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Brett Maher, Dan Bailey Both Validated Cowboys’ Decision at Kicker

Jess Haynie



Brett Maher, Dan Bailey Both Validated Cowboys' Decision at Kicker

While releasing Dez Bryant tops the list of controversial offseason moves by the 2018 Dallas Cowboys, the decision to cut Dan Bailey and replace him with Brett Maher may have been second. And while many remain dubious about what happened to Dez, there's no questioning that Dallas made the right call by switching kickers.

You could look solely at Maher's performance and feel good about what the Cowboys did. Bailey made just 75% of his field goals in 2017 and Maher raised that to 80% this year.

That's not to say 80% is any great accomplishment. Of kickers who attempted 20 or more field goals this year, Maher was close to the bottom in overall accuracy.

But Dan Bailey was even closer.

As a member of the Minnesota Vikings, Bailey again made just 75% of his field goals in 2018. And unlike last season, there was no reported injury that was contributing to his struggles.

You could argue that Dallas' best move would have been to find some other kicker than either of these guys, and there'd be some logic to that. After all, neither was that accurate compared to the better NFL kickers.

Here is a full comparison of Maher and Bailey's field goal work this season, broken down by the lengths of their kicks:

20-29 30-39 40-49 50+
Maher 10/10 6/8 7/11 6/7
Bailey 5/6 11/11 4/9 1/2


What can we take from this? You hate to see those two misses by Maher in the 30s, but Bailey had one from even closer in. And neither was exactly money from 40-49 yards out, though Maher's 64% is far preferable to just 44% from Bailey.

The real story here is what happened from 50 yards out or more. This was never Bailey's forte; he only made two-thirds of his kicks from this distance over his entire career.

Maher, though, has emerged as one of the best long-range weapons in football. He made six of his seven kicks from this distance, two of which were from 62 and 59 yards out. He now has the two longest field goals in Cowboys franchise history.

These would have been two punts during the Dan Bailey era. Instead, Brett Maher gave you six points.

This isn't just a novelty. Imagine that you're in a last-minute or sudden death scenario. Maher's range gives your offense a 10-yard cushion to get into FG range. You can get to the opponent's 40-45 yard line to give him a legit shot at a game-winning kick

Meet Brett Maher, the Cowboys Kicker Replacing Dan Bailey for 2018

Dallas Cowboys kicker Brett Maher (Shanna Lockwood-USA TODAY Sports)

Not only did Maher outperform Bailey this year, but he did it for fraction of the price.

Brett's compensation for 2018 was just $480k. Bailey was scheduled to count $4.2 million against the Cowboys' salary cap this year.

Even with the rough season in 2017, Dan's history and name value still got him nearly $2 million this year from the Vikings.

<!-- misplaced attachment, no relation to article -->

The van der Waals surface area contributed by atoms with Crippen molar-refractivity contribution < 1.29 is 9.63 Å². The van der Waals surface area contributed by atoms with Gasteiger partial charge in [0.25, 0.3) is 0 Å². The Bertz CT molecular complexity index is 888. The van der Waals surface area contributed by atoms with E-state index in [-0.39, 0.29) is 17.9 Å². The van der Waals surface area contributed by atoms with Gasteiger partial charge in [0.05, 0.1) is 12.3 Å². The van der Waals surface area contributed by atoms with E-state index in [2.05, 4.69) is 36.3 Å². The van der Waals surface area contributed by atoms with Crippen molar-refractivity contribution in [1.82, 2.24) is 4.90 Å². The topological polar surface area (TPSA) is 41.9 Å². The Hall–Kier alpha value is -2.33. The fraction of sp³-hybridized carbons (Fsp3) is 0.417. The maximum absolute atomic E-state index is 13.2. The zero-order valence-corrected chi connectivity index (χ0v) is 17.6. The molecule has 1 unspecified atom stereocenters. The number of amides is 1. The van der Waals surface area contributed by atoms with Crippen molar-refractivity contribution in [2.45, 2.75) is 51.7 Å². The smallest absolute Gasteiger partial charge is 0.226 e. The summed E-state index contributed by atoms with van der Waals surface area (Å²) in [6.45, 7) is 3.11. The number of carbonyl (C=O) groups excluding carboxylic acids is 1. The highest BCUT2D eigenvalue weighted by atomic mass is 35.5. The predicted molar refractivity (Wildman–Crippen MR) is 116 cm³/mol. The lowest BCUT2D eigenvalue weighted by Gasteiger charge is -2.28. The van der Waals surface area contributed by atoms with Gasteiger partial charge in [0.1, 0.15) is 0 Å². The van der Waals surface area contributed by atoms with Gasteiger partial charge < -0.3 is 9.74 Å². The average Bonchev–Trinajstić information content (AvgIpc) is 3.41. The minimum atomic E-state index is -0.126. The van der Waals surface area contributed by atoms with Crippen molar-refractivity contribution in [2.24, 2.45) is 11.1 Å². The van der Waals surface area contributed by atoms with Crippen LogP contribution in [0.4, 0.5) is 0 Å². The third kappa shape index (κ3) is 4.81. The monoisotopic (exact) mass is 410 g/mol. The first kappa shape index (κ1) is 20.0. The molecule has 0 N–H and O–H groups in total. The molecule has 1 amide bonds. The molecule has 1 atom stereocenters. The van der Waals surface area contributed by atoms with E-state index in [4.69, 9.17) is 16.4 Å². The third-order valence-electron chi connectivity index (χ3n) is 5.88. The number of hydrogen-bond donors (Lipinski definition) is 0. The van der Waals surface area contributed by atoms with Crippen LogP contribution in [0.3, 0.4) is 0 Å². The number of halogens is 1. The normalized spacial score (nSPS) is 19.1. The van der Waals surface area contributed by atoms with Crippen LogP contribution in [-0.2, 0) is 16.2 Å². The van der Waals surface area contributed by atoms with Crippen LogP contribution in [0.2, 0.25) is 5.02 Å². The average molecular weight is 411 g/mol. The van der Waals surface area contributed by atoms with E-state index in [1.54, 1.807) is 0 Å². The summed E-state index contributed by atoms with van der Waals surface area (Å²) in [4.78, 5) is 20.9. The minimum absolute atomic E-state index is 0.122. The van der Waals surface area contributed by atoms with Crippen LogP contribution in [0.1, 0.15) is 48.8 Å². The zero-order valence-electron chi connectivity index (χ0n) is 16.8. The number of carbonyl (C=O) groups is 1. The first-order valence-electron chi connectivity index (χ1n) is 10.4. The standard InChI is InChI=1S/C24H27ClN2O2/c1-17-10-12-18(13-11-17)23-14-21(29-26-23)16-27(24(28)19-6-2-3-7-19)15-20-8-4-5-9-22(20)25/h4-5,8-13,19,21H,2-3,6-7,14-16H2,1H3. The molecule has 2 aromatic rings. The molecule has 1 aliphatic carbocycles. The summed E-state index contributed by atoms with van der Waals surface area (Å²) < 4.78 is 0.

Clearly, Dallas saw something in these two kickers during the last training camp and preseason. Maybe they really loved Maher's distance, or perhaps they were more worried about Bailey not ever getting back to what he used to be.

Or maybe they thought the kickers would perform similarly, so they simply went with the guy who cost a lot less.

Whatever motivated the decision, both kickers validated that choice with their performances in 2018. Maher hit a couple of game winners and set new franchise records. He won two Special Teams Player of the Week awards.

Meanwhile, Bailey perhaps played his way out of the NFL.

Obviously, we appreciate everything that Dan Bailey accomplished during his time with the Cowboys. He was the most accurate kicker in NFL history for much of that run, and is easily the best to ever do it in Dallas.

But for 2018, Brett Maher was the right man for the job. Credit goes to the Cowboys for recognizing that and taking the risk.

Cowboys fan since 1992, blogger since 2011. Bringing you the objectivity of an outside perspective with the passion of a die-hard fan. I love to talk to my readers, so please comment on any article and I'll be sure to respond!


Dallas Cowboys

Ezekiel Elliott vs Byron Jones Part II: The Case For Paying Zeke

John Williams



New York Giants are 2-1 Against Cowboys With Ezekiel Elliott

It's a debate that has raged on social media for some time now and it likely won't slow down as the offseason progresses and the Dallas Cowboys begin to hand out massive contracts to their top players. Pay Ezekiel Elliott? Pay Byron Jones? If you could only pay one, which would you pay?

This week fellow Inside The Star Staff Writer, Kevin Brady took to Twitter to poll the populous and his results were a bit surprising to me.

Kevin Brady on Twitter

if you can only pay one it should be

The results inspired me to see what would happen if I put the same poll on my timeline.

John Williams ✭ on Twitter

Inspired by my teammate @KevinBrady88, if you can only pay one, which would it be?

On Monday, Kevin wrote a piece looking at one of the difficult decisions facing the Dallas Cowboys this offseason or next. If the Cowboys could only extend Byron Jones OR Ezekiel Elliott, who should they choose? Kevin, as am I, is a firm believer in Byron Jones ability and says the Cowboys should extend them, and I agree. But let's look at the other side of the argument.

To begin, the Cowboys should and probably will get both guys contract extensions either this offseason or next. It's not impossible with the cap continuing to increase at a rate of about $8-12 million per year that the Cowboys will have the space to get the deals done that they need to get done. Ezekiel Elliott and Byron Jones included.

Byron Jones settled in nicely at cornerback during his first full season at cornerback and knowing what we know about Jones, he won't be satisfied with a second team All-Pro appearance. Expect him to get better. However, if there's a single player that represents the current identity of the Dallas Cowboys, it's Running Back Ezekiel Elliott.

The Cowboys made him the fourth overall pick in 2016 and haven't looked back in their plan to establish the running game. For his career Elliott has averaged 26.9 touches per game over the course of his 40 games.